I bet this title made you suspect I was going to advise dusting and polishing your art collection this week, correct? (and BTW, never spray glass cleaner onto the glass of your art, spray a soft cloth and then polish, otherwise you run the risk of the liquid dripping and leaching onto the matting...ick) Wrong! I know you have already done that task, especially the tops of those dust-collecting frames.
No, I am thinking about culling your art, or ridding yourself of pieces that no longer sing to you.
There's a hot little book making the rounds right now titled: The Life-Changing Magic of Tidying Up: the Japanese Art of Decluttering and Organizing. All kinds of testimonies are circulating about the method and I admit it is a motivating book. I got 2/3 through and ran out of energy, but have promised self to finish. If you want the condensed version check out this great review Houzz here.
Anyhoo, I was wondering if the same method could be applied to artwork that just doesn't measure up as when purchased. Objects produced by hands somehow carry a sacred spirit about them and just should not be tossed aside. But really, why not? Some pieces are ephemeral in the sense that the joy was in creating, not selling or buying. When that joy has been spent why not free up space by getting rid of it?
"Investment pieces" (i.e. you paid a bundle, very large work or you were hoping to resell) are different issues.
Our tastes change. Admit it. Something you bought in your twenties does not hold the same cache for you now (unless infused with sentiment). But what to do with a piece that is still sound in every other way?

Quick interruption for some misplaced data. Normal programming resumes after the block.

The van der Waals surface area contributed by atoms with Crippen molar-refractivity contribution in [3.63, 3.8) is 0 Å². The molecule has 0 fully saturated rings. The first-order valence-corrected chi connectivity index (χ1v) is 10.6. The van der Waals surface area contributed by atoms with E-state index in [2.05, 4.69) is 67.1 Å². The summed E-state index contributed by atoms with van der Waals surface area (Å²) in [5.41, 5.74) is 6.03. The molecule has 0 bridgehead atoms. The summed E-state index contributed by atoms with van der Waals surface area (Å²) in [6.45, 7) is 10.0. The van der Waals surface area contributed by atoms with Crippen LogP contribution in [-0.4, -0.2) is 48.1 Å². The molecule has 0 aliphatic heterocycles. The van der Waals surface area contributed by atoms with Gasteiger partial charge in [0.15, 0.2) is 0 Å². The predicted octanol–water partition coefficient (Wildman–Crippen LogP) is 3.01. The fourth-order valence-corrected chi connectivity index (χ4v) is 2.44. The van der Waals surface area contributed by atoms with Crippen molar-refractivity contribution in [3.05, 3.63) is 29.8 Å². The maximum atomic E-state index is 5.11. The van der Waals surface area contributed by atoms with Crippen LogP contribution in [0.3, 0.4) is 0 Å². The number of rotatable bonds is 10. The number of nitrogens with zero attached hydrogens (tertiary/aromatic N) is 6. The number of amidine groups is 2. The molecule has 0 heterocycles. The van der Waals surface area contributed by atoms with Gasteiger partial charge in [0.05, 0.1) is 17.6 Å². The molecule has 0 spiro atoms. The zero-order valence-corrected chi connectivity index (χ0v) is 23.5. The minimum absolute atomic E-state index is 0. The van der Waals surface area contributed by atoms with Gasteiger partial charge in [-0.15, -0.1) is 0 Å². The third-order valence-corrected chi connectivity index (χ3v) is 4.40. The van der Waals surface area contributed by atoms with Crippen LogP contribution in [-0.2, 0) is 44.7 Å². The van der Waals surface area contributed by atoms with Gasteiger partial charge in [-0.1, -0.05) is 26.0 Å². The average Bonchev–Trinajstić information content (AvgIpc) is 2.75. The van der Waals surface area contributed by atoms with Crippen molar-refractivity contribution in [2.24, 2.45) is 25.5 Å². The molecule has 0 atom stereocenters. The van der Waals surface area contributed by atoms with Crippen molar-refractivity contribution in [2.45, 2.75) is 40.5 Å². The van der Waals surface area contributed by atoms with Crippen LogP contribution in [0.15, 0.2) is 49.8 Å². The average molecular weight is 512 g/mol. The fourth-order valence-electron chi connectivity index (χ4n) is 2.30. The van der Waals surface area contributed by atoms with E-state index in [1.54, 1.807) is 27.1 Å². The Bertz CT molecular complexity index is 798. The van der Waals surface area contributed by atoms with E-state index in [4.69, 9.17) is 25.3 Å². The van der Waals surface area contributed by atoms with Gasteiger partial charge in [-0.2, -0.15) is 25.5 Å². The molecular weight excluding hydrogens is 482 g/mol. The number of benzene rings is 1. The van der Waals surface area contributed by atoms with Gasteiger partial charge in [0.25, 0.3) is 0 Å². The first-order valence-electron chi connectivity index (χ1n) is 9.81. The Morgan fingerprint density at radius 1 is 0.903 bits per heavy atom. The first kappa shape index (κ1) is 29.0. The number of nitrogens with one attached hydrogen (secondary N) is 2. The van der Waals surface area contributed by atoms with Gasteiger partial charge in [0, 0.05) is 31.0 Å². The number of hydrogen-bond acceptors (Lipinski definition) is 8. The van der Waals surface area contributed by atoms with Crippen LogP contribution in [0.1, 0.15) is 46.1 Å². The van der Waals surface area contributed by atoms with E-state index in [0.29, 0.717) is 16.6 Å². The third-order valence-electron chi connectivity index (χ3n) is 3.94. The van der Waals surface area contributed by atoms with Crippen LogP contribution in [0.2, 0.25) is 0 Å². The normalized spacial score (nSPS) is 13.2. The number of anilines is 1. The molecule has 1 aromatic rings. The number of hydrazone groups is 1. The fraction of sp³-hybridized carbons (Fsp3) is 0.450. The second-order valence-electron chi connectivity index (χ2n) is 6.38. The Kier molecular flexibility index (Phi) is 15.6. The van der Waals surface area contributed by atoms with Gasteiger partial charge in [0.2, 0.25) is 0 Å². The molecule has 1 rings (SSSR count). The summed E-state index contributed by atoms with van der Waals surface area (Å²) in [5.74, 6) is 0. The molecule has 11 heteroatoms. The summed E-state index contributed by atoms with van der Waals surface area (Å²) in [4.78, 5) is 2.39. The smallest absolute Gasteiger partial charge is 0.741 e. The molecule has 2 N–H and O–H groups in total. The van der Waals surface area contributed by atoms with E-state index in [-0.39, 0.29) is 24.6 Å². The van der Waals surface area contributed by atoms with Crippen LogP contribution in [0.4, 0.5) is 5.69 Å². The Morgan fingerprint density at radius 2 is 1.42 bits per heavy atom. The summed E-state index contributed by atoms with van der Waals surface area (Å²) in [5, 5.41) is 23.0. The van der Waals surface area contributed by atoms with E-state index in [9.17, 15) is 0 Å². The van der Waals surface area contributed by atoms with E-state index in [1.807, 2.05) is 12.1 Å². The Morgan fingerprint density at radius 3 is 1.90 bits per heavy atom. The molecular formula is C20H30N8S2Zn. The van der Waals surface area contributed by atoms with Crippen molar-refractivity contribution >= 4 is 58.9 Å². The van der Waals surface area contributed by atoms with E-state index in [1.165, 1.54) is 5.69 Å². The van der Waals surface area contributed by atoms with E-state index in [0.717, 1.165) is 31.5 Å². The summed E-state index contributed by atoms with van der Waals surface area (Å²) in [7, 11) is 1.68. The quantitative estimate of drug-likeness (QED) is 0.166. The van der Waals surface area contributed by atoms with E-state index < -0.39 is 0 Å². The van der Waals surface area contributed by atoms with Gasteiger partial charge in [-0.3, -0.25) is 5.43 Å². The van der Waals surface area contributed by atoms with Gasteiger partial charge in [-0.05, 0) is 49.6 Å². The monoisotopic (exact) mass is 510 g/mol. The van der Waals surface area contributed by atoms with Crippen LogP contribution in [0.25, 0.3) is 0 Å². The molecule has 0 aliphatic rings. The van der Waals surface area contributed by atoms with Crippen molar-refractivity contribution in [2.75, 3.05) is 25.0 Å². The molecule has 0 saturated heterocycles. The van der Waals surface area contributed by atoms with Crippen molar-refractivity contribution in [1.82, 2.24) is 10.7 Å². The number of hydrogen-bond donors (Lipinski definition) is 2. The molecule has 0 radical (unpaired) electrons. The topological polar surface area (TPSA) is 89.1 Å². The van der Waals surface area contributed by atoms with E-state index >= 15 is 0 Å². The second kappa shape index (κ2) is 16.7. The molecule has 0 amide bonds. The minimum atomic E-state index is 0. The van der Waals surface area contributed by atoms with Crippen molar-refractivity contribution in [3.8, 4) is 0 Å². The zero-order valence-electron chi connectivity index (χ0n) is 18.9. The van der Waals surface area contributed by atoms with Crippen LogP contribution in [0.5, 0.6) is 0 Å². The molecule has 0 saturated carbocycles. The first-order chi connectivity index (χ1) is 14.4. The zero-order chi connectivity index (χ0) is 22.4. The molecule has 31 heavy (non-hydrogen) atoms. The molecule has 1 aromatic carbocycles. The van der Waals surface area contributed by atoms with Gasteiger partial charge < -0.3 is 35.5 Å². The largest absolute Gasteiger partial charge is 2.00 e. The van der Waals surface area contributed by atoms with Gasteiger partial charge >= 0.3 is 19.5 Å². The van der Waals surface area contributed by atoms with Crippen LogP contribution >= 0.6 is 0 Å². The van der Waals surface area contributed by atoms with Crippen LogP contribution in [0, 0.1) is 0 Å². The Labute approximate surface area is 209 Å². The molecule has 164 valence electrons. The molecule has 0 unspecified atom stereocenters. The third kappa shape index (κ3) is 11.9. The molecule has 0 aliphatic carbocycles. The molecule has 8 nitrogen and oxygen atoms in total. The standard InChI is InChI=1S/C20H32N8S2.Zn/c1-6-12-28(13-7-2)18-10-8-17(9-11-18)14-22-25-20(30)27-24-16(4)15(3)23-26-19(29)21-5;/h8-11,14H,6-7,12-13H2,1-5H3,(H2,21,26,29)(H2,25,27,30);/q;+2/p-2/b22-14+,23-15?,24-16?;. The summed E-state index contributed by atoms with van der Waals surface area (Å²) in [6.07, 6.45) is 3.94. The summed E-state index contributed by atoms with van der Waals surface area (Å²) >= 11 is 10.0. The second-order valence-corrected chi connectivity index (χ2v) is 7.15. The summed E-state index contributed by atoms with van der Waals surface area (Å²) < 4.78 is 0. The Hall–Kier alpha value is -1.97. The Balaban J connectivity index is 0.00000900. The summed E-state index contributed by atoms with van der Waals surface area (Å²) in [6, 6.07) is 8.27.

Donate it. I have contacted several places, depending on the piece, about accepting art to hang in their buildings. Consider a local women's shelter, a children's home, or a nursing home. I cringe when I see the poster art these places usually hang...shouldn't these residents also have the pleasure of "real art?" Non-profit offices could use a bit of sprucing up as can certain church spaces and hallways. Some of these places will give you a receipt for the dollar amount you originally paid.
art I received at no cost from Peter Seibt
Gift it. I have a few pieces purchased long ago on my 'don't want' pile that others have expressed interest in. Be my guest. It's win-win and the art breathes more joy. (I've often thought of having a "trade" space during art workshops.) Your children may (mostly may not!) be interested in your cast-off pieces. Does your doctors office need an uplift? Waiting rooms are notorious for bad art. The dentist? Just explain that you are down-sizing, not that the piece is undesired.
happy recipients of a table I painted
So as my collection grows, my opinion on "owning for life" changes. I need space for the pleasure of collecting, and I want to reflect my ever-morphing tastes. As the author of the "Tidying Up.." book suggests: Thank the piece for the pleasure it once provided, bow to its spirit and let it go. What you gain is space for new joy.